How simple fears become the chains that bind us

A hiker at the edge of a cliff with their arms up in the air

“Those who do not move, do not notice their chains.”

Rosa Luxemburg

We are all tied up by chains. If we never move, never do the things we’re uncomfortable with, we will never discover why we are uncomfortable with them and will have lost the opportunity to break our chains. To become free. And there we are, tied up, by chains made of our fears.

The feeling of stagnancy is one of my biggest fears. This fear drives me to constantly keep moving, making progress of some kind, always pushing me to be busy.

I’m often very tired of this fear controlling how I spend my time and the discomfort it gives me when I go on vacations.

In some cases, these fears(and some others) cause depression and anxiety which may be devastating, leaving us with no other option but seeking professional help. Psychologists and therapists spend a great deal of their time uncovering these deeply hidden fears. Often these fears are formed way earlier.

We are a product of our childhood. Our greatest strengths and deepest fears are often learned when we are kids. These fears help define our character and personality. As we grow older, these fears grow, too, getting stronger by the day and affecting a bigger chunk of our lives.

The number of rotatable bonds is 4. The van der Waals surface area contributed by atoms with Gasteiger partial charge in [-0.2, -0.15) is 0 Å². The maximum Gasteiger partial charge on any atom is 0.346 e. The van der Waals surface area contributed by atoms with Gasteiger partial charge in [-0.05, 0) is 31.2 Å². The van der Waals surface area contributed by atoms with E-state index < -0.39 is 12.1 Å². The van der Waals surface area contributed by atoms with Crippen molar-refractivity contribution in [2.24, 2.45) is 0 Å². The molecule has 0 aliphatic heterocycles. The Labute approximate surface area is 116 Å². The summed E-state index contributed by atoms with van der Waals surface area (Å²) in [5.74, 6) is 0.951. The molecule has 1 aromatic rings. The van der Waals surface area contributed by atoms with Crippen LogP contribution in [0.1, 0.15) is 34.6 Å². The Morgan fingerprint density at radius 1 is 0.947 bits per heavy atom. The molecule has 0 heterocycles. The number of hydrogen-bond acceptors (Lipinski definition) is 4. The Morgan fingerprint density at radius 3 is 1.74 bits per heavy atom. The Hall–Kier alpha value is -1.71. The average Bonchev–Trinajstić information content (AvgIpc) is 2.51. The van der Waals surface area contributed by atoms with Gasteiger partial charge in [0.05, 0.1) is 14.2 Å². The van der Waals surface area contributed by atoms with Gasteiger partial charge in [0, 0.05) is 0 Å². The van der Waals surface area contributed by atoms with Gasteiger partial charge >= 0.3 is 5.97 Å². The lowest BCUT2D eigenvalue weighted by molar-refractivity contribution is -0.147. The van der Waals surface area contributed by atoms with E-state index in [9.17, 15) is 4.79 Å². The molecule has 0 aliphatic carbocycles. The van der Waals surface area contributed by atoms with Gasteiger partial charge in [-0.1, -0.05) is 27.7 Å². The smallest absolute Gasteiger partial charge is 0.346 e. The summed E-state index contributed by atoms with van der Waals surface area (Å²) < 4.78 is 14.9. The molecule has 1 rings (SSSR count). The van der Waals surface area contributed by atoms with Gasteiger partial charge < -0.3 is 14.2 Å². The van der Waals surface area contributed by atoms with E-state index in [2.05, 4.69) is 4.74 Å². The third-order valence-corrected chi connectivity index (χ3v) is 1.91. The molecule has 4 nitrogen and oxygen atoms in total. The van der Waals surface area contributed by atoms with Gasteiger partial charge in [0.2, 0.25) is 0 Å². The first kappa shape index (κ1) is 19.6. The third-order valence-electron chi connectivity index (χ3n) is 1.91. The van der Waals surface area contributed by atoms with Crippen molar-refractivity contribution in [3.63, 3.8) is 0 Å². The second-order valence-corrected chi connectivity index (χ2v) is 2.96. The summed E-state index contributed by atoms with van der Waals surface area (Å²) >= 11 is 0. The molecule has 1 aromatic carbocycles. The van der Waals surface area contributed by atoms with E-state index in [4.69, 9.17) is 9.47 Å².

When my fiancé was young, during one of her kayaking trips with her family, she ended up losing the directional control of the kayak and steered into a spider infested tree that was hanging over the creek. She was terrified of this incident and since then spiders are one of her biggest fears. If this incident never happened, she might not hate spiders so much.

My childhood was not the most financially stable one as I come from a lower-middle class family who struggled to make ends meet. As a result of this, I monitor every single dollar going in and out of my finances with excruciating detail and always stay thrifty, because the fear of running into debt kicks my ass.

Some of us don’t like shrill noises.

Some of us despise tardiness.

Some of us stick to doing things the way we know them and freak out if someone tries to push us into unknown paths.

We are always running away from our fears. But we often do not pause and ask “Why am I afraid of this?” or “Why do I only do it this way?”.

What will happen if we pause and question our often-irrational fears?

Will we become better people? Only time will tell, but most likely we will have lesser constraints in how we live our life. Because the first step in solving a problem is being aware that there is one.

At least by being aware of my fear of stagnancy and questioning its rationality, I am still making progress.